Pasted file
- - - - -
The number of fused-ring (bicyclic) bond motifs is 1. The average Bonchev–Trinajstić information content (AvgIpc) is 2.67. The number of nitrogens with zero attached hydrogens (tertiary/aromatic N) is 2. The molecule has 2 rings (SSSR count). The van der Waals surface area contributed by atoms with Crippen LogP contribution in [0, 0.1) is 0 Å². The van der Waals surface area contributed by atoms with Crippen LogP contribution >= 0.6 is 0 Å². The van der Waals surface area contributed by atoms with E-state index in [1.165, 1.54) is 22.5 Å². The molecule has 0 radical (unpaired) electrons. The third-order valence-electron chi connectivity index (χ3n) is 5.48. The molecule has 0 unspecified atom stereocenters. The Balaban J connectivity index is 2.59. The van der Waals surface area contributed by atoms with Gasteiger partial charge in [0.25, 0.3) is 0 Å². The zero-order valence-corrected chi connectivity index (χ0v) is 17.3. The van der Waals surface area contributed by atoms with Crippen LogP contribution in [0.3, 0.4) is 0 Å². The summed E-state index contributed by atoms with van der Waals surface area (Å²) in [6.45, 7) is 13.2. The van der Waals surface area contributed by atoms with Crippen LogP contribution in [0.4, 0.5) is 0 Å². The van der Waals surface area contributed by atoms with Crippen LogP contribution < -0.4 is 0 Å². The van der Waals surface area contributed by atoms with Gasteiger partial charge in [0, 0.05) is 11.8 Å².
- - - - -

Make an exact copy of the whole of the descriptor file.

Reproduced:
The number of fused-ring (bicyclic) bond motifs is 1. The average Bonchev–Trinajstić information content (AvgIpc) is 2.67. The number of nitrogens with zero attached hydrogens (tertiary/aromatic N) is 2. The molecule has 2 rings (SSSR count). The van der Waals surface area contributed by atoms with Crippen LogP contribution in [0, 0.1) is 0 Å². The van der Waals surface area contributed by atoms with Crippen LogP contribution >= 0.6 is 0 Å². The van der Waals surface area contributed by atoms with E-state index in [1.165, 1.54) is 22.5 Å². The molecule has 0 radical (unpaired) electrons. The third-order valence-electron chi connectivity index (χ3n) is 5.48. The molecule has 0 unspecified atom stereocenters. The Balaban J connectivity index is 2.59. The van der Waals surface area contributed by atoms with Gasteiger partial charge in [0.25, 0.3) is 0 Å². The zero-order valence-corrected chi connectivity index (χ0v) is 17.3. The van der Waals surface area contributed by atoms with Crippen LogP contribution in [0.3, 0.4) is 0 Å². The summed E-state index contributed by atoms with van der Waals surface area (Å²) in [6.45, 7) is 13.2. The van der Waals surface area contributed by atoms with Crippen LogP contribution in [0.4, 0.5) is 0 Å². The van der Waals surface area contributed by atoms with Crippen LogP contribution < -0.4 is 0 Å². The van der Waals surface area contributed by atoms with Gasteiger partial charge in [0, 0.05) is 11.8 Å².